The New Zealand Railways Magazine, Volume 9, Issue 5 (August 1, 1934)
Variety in Brief
Variety in Brief
Who does not thrill to the sight or sound of a train gliding past? Who ever could think of a train as unromantic? Is it not the finished product, the symbol of a one-time vision —a dream come true?
Whether we see a train as a small snake-like speck away in the distance—its engine gradually eating up the miles along the shining railroad track, till it finally comes upon us in all its magnificent vigour and energy—pulsating with life, or whether it just remains a distant scene gliding gracefully along adding a piquant touch of life to some beautiful scene, it is ever a welcome sight.
How often the sight of the train heartens lonely men and women of the way-back country, by its mere passing, bringing as it does, a feeling of something tangible—fleeting though it be—of the city and Life! And to the juvenile heart—joyous moments as they wave happily by the wayside, eagerly watching for an answering wave from some window when the train speeds upon its way; and to get down to the mundane—well, no need to enumerate upon the many uses, and the great practical service it renders to humanity in general. Therefore, may we ever “toast” the modest engine-drivers as they so efficiently and capably handle the engines—never looking for the limelight; and may we ever be fervently thankful for the trains when we go speeding along in them—outward or homeward! along the silver railroad track—O.M.S.
Close by the Dunedin railway station, in a green and flowery spot, reposes Josephine. A sturdy and healthy looking relic of the past. Josephine—the first railway engine to run on the Dunedin-Port Chalmers railway, way back in 1872. Very different from our modern engines is Josephine; she is a bright green in colour, and about the length of an ordinary shunting engine; she has two ungainly V-shaped funnels (out of all proportion), one at either end, and halfway between the boilers is the enginedriver's cab. It is a far cry from the daring days of 1872 when Josephine must have rushed disgracefully along the permanent way at a speed of fully twenty miles an hour. She has had her day, and now she thinks of her past glories as monsters of the present move to and fro in the railway yards behind her. Not so long ago Josephine was granted a new lease of life, and for a time attracted a little of the attention that once had been wholly hers. That was when she occupied a position among the Government exhibits at the big Dunedin Exhibition, 1925–26. Josephine formed the “then” of a then-and-now exhibit; the “now” exhibit being the giant “Passchendaele,” the biggest locomotive built up to that time by the Government Railways Department. —C.H.F.
A custom of the Maoris in some parts of New Zealand was to render “tapu” suitable saplings of the totara tree from which ultimately canoes could be formed. In such saplings, a cut was made in the bark by means of a stone adze, the result being a gradual line of decay above the incision. This became extended as the tree grew. Such trees when fully grown, if found suitable for canoe purposes, would be felled from below the “tapu” cut. The line of decay greatly facilitated the hollowing of the log, as fire could be readily used for carrying on the work. In the Waimea (Nelson) district, examples of trees prepared in this way are still to be seen. Probably the most outstanding of these is one situated towards the north-east corner of Snowden's Bush—a delightful spot for tourists on the popular “Three Bridges” drive. —Sark.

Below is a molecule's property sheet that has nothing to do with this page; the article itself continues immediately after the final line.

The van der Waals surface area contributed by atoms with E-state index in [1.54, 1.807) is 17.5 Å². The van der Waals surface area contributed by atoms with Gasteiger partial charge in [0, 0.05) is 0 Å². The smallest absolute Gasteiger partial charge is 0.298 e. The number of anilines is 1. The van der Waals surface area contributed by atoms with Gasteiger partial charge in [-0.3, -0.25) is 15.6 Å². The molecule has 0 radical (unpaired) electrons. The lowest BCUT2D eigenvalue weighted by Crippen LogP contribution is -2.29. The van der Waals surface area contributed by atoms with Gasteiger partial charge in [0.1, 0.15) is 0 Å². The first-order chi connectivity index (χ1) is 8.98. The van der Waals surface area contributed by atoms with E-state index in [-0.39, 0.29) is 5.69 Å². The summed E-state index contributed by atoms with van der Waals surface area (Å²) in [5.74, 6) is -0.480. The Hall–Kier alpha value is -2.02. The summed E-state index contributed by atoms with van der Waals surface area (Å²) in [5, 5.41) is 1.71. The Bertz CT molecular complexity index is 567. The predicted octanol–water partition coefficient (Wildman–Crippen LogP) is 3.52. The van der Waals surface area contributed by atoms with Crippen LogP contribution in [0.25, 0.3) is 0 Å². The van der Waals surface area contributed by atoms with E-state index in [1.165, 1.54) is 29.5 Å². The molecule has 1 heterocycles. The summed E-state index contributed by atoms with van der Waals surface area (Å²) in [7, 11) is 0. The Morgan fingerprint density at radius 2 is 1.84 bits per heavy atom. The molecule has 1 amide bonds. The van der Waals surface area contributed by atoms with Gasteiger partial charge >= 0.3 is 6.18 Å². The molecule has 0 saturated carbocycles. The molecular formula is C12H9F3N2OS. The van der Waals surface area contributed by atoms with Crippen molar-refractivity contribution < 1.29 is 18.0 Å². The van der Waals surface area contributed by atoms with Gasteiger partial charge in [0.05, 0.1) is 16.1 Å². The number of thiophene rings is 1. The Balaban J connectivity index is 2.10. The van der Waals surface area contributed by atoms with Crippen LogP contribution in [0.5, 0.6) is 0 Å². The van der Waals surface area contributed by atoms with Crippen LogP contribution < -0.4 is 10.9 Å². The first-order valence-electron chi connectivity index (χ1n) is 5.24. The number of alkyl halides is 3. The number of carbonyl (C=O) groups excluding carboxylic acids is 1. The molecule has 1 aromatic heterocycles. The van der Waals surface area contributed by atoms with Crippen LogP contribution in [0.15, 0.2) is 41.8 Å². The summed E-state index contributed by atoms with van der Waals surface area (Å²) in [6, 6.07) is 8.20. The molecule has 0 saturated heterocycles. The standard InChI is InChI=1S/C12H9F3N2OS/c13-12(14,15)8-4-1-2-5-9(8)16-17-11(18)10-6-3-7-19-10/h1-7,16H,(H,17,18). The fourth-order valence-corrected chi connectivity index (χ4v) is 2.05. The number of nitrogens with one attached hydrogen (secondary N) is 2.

A crudely carved piece of old wood in my possession may stand as a good illustration of varying values. The earliest mention of it is that when Turi was leaving Hawaiki, he lifted it to point at the disappearing coastline with the exclamation, “He, the extinction of Thigi,” or as we say, Fiji. With the Maori habit of naming articles from episodes with which they had been connected, the paddle was afterwards known as “The Extinction of Fiji.” Settling at Patea, Turi entered into alliances, matrimonial and possessive, with the Tangata Whenua, its earlier owners, and with them engaged in feuds with tribal enemies further up the river. Returning from a great battle, the locality of which less than fifty years ago was still believed on certain occasions to echo faithfully its dread sounds, Turi again lifted the paddle and pointed down the river. But it slipped from his hand into the water. Several generations later two lads bathing in the river about two hundred yards below the spot where the paddle was lost, discovered, in diving, a strange paddle. With the Maori's insistent memory of details, the incident was recorded so faithfully that it was identified by the priests, from its crude pattern of carving, as the lost “Extinction of Fiji.” Thereafter it was cherished as tapu, the only article in existence believed actually to have belonged to the great Turi. After the Maori war it was given by a chief to a member of the Armed Constabulary, who since his early boyhood had been intimate with Maoris, and who settled in Patea. His family caring less for the old trophy, it hung about during several changes of habitation, till someone who was building a pig-sty noticed it, and thought it would make a good strong batten for the yard fence. Fortunately, it fell out of the dray while being carried along a by-road for its intended purpose, and a passer-by threw it into the grass beside the road. As it had been promised for many years to the writer, on returning several months later from a distant school, she made instant and vigorous search, and found it. —“Waiokura.”